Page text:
OH! DID I TYPE THAT OUT LOUD?
As if we needed further proof that domestic violence is nothing more than domestic terrorism.
The persistent crime that connects mass shooters and terror suspects: Domestic Violence
By Mark Berman August 15
Before police in Virginia arrested a 20-year-old man they said plowed his car into a group of activists in Charlottesville over the weekend, killing one and injuring 19 others, the same man had come to the attention of law enforcement in another state. In 2010, police records show, the mother of James Alex Fields Jr. called 911 to report that her son had hit her and threatened to beat her. During another 911 call, made the following year, Fields’s mother said he was “very threatening toward her,” the dispatcher noted.
These calls have helped shed some light on Fields’s life before the chaos in Charlottesville on Saturday. They were also grimly familiar. With the revelation of his mother’s terrified calls, Fields became the latest man accused of a potential terrorist attack or a mass killing to have previously been accused of domestic violence.
By Arelis R. Hernández, Jack Gillum, Michael E. Miller and Steve Hendrix
August 14 CHARLOTTESVILLE —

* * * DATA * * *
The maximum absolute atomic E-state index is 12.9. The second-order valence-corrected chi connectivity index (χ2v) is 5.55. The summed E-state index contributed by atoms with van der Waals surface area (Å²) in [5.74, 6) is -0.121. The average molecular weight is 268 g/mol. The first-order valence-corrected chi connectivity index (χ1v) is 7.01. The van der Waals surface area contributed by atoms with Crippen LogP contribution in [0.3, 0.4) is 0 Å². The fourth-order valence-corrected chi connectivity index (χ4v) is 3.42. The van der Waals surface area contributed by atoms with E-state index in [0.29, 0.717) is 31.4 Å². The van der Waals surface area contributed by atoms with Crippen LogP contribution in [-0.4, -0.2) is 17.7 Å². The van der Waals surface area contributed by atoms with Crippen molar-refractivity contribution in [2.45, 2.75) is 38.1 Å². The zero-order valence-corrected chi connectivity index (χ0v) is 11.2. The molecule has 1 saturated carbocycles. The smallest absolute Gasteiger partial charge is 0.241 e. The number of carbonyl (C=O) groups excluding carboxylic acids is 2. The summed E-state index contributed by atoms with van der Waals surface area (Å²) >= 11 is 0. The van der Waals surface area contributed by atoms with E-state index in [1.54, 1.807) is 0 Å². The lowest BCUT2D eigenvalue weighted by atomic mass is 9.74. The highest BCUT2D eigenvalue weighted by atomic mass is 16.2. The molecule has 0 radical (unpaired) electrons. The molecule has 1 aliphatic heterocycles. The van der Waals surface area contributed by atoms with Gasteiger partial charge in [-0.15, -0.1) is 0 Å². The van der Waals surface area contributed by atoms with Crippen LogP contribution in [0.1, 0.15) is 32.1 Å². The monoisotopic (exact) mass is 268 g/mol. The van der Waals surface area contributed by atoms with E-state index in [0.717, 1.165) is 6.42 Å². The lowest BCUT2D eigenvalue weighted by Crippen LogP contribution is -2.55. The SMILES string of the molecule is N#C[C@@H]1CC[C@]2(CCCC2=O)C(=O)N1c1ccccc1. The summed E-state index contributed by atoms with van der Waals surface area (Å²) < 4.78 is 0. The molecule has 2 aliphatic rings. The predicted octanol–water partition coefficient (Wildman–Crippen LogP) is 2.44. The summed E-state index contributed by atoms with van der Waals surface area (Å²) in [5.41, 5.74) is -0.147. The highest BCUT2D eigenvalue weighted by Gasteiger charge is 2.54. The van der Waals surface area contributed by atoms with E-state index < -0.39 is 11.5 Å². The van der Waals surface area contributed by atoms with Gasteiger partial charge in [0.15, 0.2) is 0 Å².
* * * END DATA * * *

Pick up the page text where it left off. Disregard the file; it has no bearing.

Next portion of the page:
Years before a 20-year-old Ohio man allegedly rammed his car into a panicked crowd of activists in Charlottesville, it was his disabled mother who was terrified.James Alex Fields Jr. was barely a teenager in 2010 when his mother — who uses a wheelchair — locked herself in a bathroom, called 911 and said her son had struck her head and put his hands over her mouth when she told him to stop playing a video game, according to police records. On another occasion, records show, he brandished a 12-inch knife. Once, he spit in her face.“Mom is scared he is going to become violent here,” a dispatcher wrote in a log of the November 2011 call in which Fields’s mother, Samantha Bloom, requested police help in getting her son to a hospital for assessment.
Holly T. Ashley is the founder of: Redemption. Restoration. Recovery. (R3) Under the direction and leadership of husband, David Ashley, R3 has been created as a domestic violence training program written by David Ashley, MAA, MDiv., Holly T. Ashley BS Psy., This training includes a Christ-centered teaching manual, class curriculum, and counseling guide for the church and ministries who wish to become domestic violence service providers. There is also an option to join a national network of Christian service providers including resources and referrals.
For more information on obtaining training for your church, please email Holly directly at: Holly@Redemption3.com or visit our website at www.Redemption3.com for information on our other workshops and educational opportunities.